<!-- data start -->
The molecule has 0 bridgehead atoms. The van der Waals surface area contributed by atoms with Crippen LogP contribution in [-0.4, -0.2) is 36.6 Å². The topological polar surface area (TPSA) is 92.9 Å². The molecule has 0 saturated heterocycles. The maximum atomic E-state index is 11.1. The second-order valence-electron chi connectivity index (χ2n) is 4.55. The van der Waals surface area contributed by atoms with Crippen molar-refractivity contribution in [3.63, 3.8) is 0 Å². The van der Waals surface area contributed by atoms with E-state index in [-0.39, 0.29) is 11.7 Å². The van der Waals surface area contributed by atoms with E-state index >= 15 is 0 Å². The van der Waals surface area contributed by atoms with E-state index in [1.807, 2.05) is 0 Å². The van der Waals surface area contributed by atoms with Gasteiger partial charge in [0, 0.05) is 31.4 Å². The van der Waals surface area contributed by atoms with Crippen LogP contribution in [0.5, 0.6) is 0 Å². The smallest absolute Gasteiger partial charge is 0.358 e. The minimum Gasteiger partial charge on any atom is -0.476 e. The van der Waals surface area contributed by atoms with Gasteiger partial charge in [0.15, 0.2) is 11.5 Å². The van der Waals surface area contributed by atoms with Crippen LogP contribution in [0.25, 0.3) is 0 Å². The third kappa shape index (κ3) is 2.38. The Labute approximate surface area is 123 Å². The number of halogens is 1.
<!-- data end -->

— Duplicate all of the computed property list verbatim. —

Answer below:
The molecule has 0 bridgehead atoms. The van der Waals surface area contributed by atoms with Crippen LogP contribution in [-0.4, -0.2) is 36.6 Å². The topological polar surface area (TPSA) is 92.9 Å². The molecule has 0 saturated heterocycles. The maximum atomic E-state index is 11.1. The second-order valence-electron chi connectivity index (χ2n) is 4.55. The van der Waals surface area contributed by atoms with Crippen molar-refractivity contribution in [3.63, 3.8) is 0 Å². The van der Waals surface area contributed by atoms with E-state index in [-0.39, 0.29) is 11.7 Å². The van der Waals surface area contributed by atoms with E-state index >= 15 is 0 Å². The van der Waals surface area contributed by atoms with E-state index in [1.807, 2.05) is 0 Å². The van der Waals surface area contributed by atoms with Gasteiger partial charge in [0, 0.05) is 31.4 Å². The van der Waals surface area contributed by atoms with Crippen LogP contribution in [0.5, 0.6) is 0 Å². The smallest absolute Gasteiger partial charge is 0.358 e. The minimum Gasteiger partial charge on any atom is -0.476 e. The van der Waals surface area contributed by atoms with Gasteiger partial charge in [0.15, 0.2) is 11.5 Å². The van der Waals surface area contributed by atoms with Crippen LogP contribution in [0.25, 0.3) is 0 Å². The third kappa shape index (κ3) is 2.38. The Labute approximate surface area is 123 Å². The number of halogens is 1.